The national policy adopted on the basis of this analysis by the Social-Democratic Party of Russia in the years before the war repudiated every form of compulsion of nationalities, recognized the right of each people to determine its destiny, and stated that a durable union of peoples could be accomplished only by voluntary consent and was possible only through the overthrow of capitalism. The first practical test of this principle came in May of 1917, when the Kerensky government of Russia refused the demand of Finland to secede. Lenin declared at the conference of the Social-Democratic Party on May 12: “We say to the Russian people: don’t dare rape Finland; no nation can be free that oppresses other nations.” Stalin expressed the belief that “now after the overthrow of tsardom nine-tenths of the peoples will not desire secession,” but that those who did wish to, must of course be allowed to secede, while a system of regional economy should be set up for the peoples which decided to remain.

When the October Revolution brought the Bolsheviks into power, they at once renounced all rights to Finland, evacuated the Russian troops from northern Persia and cancelled the claims of the Russian imperialists in Mongolia and China. The breaking up of tsarist Russia gave an opportunity to the imperialist powers of the world to fish in troubled waters. England, France, and Germany backed the aspirations of various border nationalities with funds. Yet it was the Bolsheviks and not those imperialist backers who first recognized Latvia, Esthonia, Lithuania as separate states. The Soviets, however, did not only recognize nations; they recognized the right of workers and peasants to revolt. The Ukrainian workers and peasants overthrew the Ukrainian bourgeois Rada; the poor peasants of Turkestan threw out their so-called autonomous government; the “national councils” of Georgia, Armenia and Azerbaijan were supported by foreign money but not by their own masses. Peasants’ and workers’ uprisings in these countries were assisted by the Bolsheviks as part of the October Revolution. The newly rising governments of workers and peasants were given military and economic aid and drawn into a socialist “federation.”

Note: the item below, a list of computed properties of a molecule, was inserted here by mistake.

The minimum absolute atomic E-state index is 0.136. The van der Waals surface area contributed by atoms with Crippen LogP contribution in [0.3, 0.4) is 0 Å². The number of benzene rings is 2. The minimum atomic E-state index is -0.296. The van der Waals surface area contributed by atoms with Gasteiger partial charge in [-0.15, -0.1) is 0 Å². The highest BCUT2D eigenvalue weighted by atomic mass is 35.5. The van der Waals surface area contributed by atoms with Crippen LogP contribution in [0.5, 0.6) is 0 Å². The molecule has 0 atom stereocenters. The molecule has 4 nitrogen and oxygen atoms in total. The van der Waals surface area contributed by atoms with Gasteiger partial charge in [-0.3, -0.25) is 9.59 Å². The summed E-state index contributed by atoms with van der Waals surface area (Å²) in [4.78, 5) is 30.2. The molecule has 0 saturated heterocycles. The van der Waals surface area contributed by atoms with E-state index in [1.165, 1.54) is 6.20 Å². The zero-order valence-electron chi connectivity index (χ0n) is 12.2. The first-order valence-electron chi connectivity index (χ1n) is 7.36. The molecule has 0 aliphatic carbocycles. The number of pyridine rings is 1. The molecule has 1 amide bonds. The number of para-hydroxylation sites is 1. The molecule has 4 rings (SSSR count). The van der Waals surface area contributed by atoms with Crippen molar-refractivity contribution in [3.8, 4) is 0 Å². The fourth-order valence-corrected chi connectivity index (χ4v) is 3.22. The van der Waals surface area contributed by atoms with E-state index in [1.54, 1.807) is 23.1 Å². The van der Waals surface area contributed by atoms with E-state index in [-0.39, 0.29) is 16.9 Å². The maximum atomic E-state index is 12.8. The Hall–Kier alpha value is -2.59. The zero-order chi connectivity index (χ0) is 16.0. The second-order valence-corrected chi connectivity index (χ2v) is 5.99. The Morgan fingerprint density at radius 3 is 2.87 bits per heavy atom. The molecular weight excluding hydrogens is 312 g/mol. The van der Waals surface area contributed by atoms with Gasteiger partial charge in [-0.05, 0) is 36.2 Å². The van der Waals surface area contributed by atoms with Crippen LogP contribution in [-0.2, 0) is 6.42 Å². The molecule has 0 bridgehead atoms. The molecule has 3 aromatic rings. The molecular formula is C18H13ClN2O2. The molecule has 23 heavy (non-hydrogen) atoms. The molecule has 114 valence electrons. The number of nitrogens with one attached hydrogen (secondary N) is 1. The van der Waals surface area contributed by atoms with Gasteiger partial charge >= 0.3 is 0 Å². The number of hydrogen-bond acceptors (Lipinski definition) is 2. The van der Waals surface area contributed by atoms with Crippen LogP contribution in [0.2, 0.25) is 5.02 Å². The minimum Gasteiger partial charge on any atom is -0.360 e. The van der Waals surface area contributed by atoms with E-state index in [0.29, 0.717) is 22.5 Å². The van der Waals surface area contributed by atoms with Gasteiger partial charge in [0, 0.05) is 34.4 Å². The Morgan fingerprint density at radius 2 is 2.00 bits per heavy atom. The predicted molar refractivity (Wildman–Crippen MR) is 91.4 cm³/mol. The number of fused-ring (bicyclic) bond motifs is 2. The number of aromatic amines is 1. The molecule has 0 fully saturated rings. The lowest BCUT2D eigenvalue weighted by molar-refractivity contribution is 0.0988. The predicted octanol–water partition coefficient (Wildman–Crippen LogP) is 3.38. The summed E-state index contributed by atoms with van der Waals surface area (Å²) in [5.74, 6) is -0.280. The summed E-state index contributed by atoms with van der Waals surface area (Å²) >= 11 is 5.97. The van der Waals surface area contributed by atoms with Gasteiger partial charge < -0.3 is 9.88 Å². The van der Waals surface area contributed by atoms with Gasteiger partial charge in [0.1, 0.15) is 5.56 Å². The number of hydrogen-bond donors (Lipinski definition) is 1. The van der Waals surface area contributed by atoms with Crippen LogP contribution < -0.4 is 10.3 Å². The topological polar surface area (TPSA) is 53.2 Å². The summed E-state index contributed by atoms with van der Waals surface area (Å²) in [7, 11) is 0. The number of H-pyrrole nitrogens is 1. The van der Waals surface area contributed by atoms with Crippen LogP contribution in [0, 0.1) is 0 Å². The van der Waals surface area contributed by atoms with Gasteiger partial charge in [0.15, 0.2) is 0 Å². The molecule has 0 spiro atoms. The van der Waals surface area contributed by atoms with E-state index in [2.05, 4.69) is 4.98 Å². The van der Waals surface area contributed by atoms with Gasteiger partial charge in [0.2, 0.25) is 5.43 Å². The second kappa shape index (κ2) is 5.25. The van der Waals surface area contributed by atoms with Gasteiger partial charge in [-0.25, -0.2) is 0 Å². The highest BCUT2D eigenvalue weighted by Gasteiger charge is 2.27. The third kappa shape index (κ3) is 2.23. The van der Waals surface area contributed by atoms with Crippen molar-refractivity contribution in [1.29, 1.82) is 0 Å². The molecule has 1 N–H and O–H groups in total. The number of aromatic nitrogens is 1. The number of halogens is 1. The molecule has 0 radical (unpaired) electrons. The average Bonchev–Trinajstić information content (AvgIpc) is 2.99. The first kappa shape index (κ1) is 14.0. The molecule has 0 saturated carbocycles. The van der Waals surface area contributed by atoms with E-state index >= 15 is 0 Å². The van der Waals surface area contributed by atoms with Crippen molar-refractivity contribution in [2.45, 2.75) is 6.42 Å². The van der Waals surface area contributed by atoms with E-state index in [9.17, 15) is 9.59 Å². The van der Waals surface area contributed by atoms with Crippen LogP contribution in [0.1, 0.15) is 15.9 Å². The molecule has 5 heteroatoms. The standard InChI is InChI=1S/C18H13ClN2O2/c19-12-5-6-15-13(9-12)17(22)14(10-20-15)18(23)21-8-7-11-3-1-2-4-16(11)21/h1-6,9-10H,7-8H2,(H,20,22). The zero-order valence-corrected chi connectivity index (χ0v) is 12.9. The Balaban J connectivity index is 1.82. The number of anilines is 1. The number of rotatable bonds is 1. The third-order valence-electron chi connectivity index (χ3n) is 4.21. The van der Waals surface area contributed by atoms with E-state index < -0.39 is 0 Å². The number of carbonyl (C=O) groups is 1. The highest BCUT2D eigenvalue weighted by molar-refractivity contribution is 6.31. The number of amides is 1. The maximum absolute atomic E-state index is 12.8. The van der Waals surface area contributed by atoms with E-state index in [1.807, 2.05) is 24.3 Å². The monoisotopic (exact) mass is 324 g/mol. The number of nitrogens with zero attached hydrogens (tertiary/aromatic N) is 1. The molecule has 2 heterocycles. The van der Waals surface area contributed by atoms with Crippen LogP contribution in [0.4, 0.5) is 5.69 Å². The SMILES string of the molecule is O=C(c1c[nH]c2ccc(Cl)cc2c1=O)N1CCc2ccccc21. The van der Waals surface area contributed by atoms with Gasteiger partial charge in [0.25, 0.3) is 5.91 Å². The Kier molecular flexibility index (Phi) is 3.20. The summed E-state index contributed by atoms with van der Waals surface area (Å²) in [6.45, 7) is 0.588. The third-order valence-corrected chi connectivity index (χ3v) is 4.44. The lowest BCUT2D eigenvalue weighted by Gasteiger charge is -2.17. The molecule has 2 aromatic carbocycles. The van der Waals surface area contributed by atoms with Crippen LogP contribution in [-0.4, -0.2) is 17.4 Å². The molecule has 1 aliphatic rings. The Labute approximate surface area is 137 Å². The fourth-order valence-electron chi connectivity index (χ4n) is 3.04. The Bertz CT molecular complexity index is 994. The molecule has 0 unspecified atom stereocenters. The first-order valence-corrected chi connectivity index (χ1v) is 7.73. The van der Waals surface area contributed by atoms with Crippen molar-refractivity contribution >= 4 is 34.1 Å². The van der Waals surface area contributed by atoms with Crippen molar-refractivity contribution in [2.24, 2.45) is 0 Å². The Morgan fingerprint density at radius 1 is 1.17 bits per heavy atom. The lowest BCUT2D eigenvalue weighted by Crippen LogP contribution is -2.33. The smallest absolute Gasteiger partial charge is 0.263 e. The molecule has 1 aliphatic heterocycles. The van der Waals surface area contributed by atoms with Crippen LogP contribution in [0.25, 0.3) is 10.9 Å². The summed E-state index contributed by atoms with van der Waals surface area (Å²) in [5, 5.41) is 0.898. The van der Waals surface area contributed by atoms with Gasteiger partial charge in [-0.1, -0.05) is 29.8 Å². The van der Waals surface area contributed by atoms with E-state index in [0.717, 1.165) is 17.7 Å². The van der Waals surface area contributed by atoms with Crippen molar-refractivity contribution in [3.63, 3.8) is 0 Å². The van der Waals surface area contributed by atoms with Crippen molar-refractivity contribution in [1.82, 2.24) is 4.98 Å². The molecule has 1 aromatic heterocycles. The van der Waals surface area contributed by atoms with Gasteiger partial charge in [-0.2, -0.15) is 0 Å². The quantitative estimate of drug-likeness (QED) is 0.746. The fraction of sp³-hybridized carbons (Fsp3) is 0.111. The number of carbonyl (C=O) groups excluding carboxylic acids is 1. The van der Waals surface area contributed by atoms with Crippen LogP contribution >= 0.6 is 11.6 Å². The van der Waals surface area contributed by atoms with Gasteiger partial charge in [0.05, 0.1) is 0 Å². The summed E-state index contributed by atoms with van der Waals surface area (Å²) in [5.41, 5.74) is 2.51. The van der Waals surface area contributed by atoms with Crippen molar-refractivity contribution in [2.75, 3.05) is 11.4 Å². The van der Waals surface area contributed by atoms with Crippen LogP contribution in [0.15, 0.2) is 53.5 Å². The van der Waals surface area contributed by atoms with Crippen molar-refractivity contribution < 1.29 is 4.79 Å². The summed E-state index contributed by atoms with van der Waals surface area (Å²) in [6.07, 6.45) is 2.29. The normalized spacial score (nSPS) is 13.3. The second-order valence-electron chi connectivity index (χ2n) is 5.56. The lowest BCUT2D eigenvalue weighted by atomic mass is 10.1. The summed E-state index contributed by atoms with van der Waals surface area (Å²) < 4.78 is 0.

This federation at first was loosely organized. Regional autonomy expressed itself in a variety of flexible forms. Some of these local governments retained their own foreign offices; others issued their own money. Each nationality received the amount of freedom which its workers and peasants demanded. The Communists relied on the pressure of mutual economic interests to bring and hold these peoples together, once capitalist exploitation, the source of their bitterness, was removed. Meantime, they paved the way by abolishing all the special privileges of the “colonizers,” i.e., those Russian and Cossack groups which had received special lands and privileges from the tsar in return for their services in suppressing their neighbors. The Communists also pushed the policy of recruiting local governments from local people; established schools, courts, administrations, in the native languages; and rapidly trained from formerly illiterate and suppressed natives the future teachers and leaders of their people.